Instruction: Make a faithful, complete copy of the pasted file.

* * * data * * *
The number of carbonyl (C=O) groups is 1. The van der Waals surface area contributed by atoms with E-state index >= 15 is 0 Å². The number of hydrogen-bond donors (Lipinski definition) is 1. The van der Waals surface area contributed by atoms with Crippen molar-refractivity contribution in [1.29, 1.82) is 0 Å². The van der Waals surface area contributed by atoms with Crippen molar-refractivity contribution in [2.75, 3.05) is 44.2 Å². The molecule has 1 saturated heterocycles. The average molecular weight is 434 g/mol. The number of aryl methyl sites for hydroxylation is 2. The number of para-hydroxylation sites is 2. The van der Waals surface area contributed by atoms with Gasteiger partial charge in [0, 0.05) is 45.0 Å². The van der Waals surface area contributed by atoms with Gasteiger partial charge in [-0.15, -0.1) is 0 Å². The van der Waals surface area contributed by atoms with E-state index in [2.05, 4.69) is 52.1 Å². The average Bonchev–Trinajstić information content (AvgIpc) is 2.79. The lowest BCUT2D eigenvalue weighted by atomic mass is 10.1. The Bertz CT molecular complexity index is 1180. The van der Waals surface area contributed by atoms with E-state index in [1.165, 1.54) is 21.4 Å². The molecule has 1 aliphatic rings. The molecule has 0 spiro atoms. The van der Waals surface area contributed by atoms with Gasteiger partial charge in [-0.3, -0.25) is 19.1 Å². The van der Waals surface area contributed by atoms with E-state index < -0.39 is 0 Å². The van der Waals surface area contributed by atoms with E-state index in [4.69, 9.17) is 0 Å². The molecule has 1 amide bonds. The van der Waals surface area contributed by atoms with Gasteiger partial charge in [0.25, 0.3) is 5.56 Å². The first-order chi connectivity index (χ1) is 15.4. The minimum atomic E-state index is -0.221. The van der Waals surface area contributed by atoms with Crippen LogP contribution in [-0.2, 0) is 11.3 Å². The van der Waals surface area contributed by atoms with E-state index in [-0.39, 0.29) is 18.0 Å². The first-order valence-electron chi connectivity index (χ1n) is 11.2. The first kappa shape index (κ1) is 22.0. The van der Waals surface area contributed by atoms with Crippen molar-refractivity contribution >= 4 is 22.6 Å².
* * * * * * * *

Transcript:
The number of carbonyl (C=O) groups is 1. The van der Waals surface area contributed by atoms with E-state index >= 15 is 0 Å². The number of hydrogen-bond donors (Lipinski definition) is 1. The van der Waals surface area contributed by atoms with Crippen molar-refractivity contribution in [1.29, 1.82) is 0 Å². The van der Waals surface area contributed by atoms with Crippen molar-refractivity contribution in [2.75, 3.05) is 44.2 Å². The molecule has 1 saturated heterocycles. The average molecular weight is 434 g/mol. The number of aryl methyl sites for hydroxylation is 2. The number of para-hydroxylation sites is 2. The van der Waals surface area contributed by atoms with Gasteiger partial charge in [0, 0.05) is 45.0 Å². The van der Waals surface area contributed by atoms with Gasteiger partial charge in [-0.15, -0.1) is 0 Å². The van der Waals surface area contributed by atoms with E-state index in [2.05, 4.69) is 52.1 Å². The average Bonchev–Trinajstić information content (AvgIpc) is 2.79. The lowest BCUT2D eigenvalue weighted by atomic mass is 10.1. The Bertz CT molecular complexity index is 1180. The van der Waals surface area contributed by atoms with E-state index in [1.165, 1.54) is 21.4 Å². The molecule has 1 aliphatic rings. The molecule has 0 spiro atoms. The van der Waals surface area contributed by atoms with Gasteiger partial charge in [-0.3, -0.25) is 19.1 Å². The van der Waals surface area contributed by atoms with E-state index < -0.39 is 0 Å². The van der Waals surface area contributed by atoms with E-state index in [4.69, 9.17) is 0 Å². The molecule has 1 amide bonds. The van der Waals surface area contributed by atoms with Gasteiger partial charge in [0.25, 0.3) is 5.56 Å². The first-order chi connectivity index (χ1) is 15.4. The minimum atomic E-state index is -0.221. The van der Waals surface area contributed by atoms with Crippen LogP contribution in [-0.2, 0) is 11.3 Å². The van der Waals surface area contributed by atoms with E-state index in [-0.39, 0.29) is 18.0 Å². The first-order valence-electron chi connectivity index (χ1n) is 11.2. The first kappa shape index (κ1) is 22.0. The van der Waals surface area contributed by atoms with Crippen molar-refractivity contribution >= 4 is 22.6 Å².